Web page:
New Knolly Chilcotin Long Travel 29er in for Test

The all new Knolly Chilcotin has that classic Knolly look to it with an aluminum frame and their patented Fourby4 linkage

Everybody seems to be releasing cool new bikes this year, and Knolly is no different. For a little while now there has been a bit of a hole in their lineup where a long-travel 29er should be. Big 29ers are the new cool these days and while 27.5″ still has its place, 29″ wheels are where it’s at if you want to ride fast. The EWS pros have proven that.

Here’s where Knolly steps in with their all-new Chilcotin. The last iteration of this bike ran on 26″ wheels so it’s fair to say that the new Chilcotin has undergone some major changes to bring it up to date. Don’t be fooled into thinking that they’ve just resurrected the Chilcotin name for a new bike though. The Chilcotin has very similar intentions to its previous self. It’s designed with plenty of travel to hit big lines, shred the bike park, and race Enduro, but also to be able to pedal all day. Only time will tell if this all stacks up in reality.

That Fourby4 linkage design is said to optimise pedalling efficiency and traction while separating braking and suspension forces

Frame details

The new Chilcotin frame, like all of Knolly’s current bikes, comes in aluminum only. Rolling on 29″ wheels there are two different travel options – 151mm and 167mm. The frame is identical between both models, using a different shock stroke to get that extra travel. Knolly says that they have designed the suspension kinematics so that the geometry in either mode works well. Activating that shock is Knolly’s patented Fourby4 suspension platform that is said to balance pedaling efficiency with an active ride and minimal brake interference topped off with a progressive leverage curve. Sign me up, I can’t wait to try it.

The new Chilcotin comes with a flip-chip geometry adjuster at the bottom eyelet of the shock with two different positions. This gives a 64.5º or 65.1º head angle, 77.4º or 78.1º seat tube angle, BB height of 335 or 344mm, and 438 or 436.5mm chain stays. The reach is 492mm in a size large and the wheelbase is 1254mm with a stack height of 628mm. In comparison to the Banshee Titan I tested earlier in the year, a bike with very similar travel numbers and intentions, the Chilcotin has the same head angle, a slightly steeper seat angle, 15mm shorter chain stays, a 22mm longer reach, and a similar BB height. Speaking of sizing, the Chilcotin only comes in sizes medium, large, and extra-large.

The new Chilcotin uses smart and chunky internal cabling.

The frame itself has all the hallmarks of a classic Knolly bike. It’s a solid-looking aluminum frame with that Fourby4 system, an industrial looking raw finish, and that super forward seat tube that puts a big gap between the tube and tire. For that reason, the look can also be a bit polarizing. The offset seat tube not only allows Knolly to achieve a decently steep seat angle, but also means the seat tube can be totally straight, allowing for long-travel dropper posts.

Other frame details include internal cabling in the front triangle that runs externally on the seat stays and still looks tidy. There’s some decent built-in protection on the down tube and chain stay. The rear axle uses Super Boost 157mm spacing, or 157trail as Knolly refers to it. It’s not as common as Boost 148mm but Knolly are sticking to their guns on this, claiming it creates a much stiffer and stronger rear wheel and allows riders to run a wider Q-factor crank. Because why wouldn’t you? There are also two colors available – the raw that you see here, and “Moody Blue” with yellow decals.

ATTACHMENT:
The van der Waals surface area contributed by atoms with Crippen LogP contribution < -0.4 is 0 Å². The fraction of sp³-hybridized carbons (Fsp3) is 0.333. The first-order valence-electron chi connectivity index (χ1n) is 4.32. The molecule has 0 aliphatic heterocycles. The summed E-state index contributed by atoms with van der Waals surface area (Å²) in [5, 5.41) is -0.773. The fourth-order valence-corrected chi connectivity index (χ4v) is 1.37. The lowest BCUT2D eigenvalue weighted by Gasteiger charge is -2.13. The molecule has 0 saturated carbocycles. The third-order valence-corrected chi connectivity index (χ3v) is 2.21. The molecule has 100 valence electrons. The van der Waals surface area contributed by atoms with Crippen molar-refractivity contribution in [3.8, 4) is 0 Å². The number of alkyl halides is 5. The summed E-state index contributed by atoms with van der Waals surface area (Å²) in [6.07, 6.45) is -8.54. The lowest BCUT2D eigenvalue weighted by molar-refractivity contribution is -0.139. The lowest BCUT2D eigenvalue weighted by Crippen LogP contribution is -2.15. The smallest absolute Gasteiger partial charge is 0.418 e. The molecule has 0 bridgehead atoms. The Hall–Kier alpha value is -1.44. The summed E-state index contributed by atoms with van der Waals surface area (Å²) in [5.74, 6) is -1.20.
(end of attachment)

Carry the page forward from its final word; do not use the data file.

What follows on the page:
I really like this clean-looking cable port at the back of the seat tube

Spec

The new Chilcotin comes in two component spec levels for each of the two travel offerings. The DP kit is priced at $5,300 and the EC comes in at $7,600, and prices are the same for both travel options. The DP kit is SRAM-based and comes with either a Rockshox Zeb or Lyrik Ultimate on the 167 and 151 respectively. Rear suspension is handled by a Rockshox Super Deluxe shock while the drivetrain is the latest GX Eagle with a 10-52t cassette. It comes fitted with a Rockshox Reverb, Code R brakes, Spank Oozy Trail 345 HEX wheels, a Cane Creek headset, and Spank bars and stem. The EC build kit is Fox- and Shimano-based, and comes with a Performance Elite 38 or 36 fork, and a Float X2 with a Fox Transfer dropper. The drivetrain and brakes are Shimano XT 12sp driving Industry Nine Enduro-S Hydra wheels with a Race Face finishing kit.

Knolly have nailed their spec choices with a burly Rockshox Zeb Ultimate on this 167 DP spec.

Both bikes come with a sensibly-specced Maxxis tire combo with a Double Down Maxx Terra Minion DHR II on the rear and an EXO+ Maxx Grip Assegai on the front. This is my ideal tire combo so kudos to Knolly for nailing that. Also worth noting is that due to current supply chain issues, the spec on the bike I’m riding is slightly different to the production model. This is pretty much limited to the hubs, bars, stem, and rear tire.

Classic Knolly lines with chunky raw tubing and tidy welds finish the look. This is a great looking bike.

Knolly is another of those brands that I’ve admired from afar for a while now. Unlike the mass-produced carbon bikes that can be found at every trailhead, they offer something a little more unique with their all-alloy Chilcotin. I’ve always loved their chunky, industrial-looking tubing, and that characteristic hole behind the seat tube that their patented linkage produces. I like that they’re designed in Burnaby, a city that neighbors the North Shore, by a team of passionate mountain bikers. The new Knolly Chilcotin is a great looking bike with up to date geometry and modern features. Stay tuned to see if it lives up to its burly intentions.

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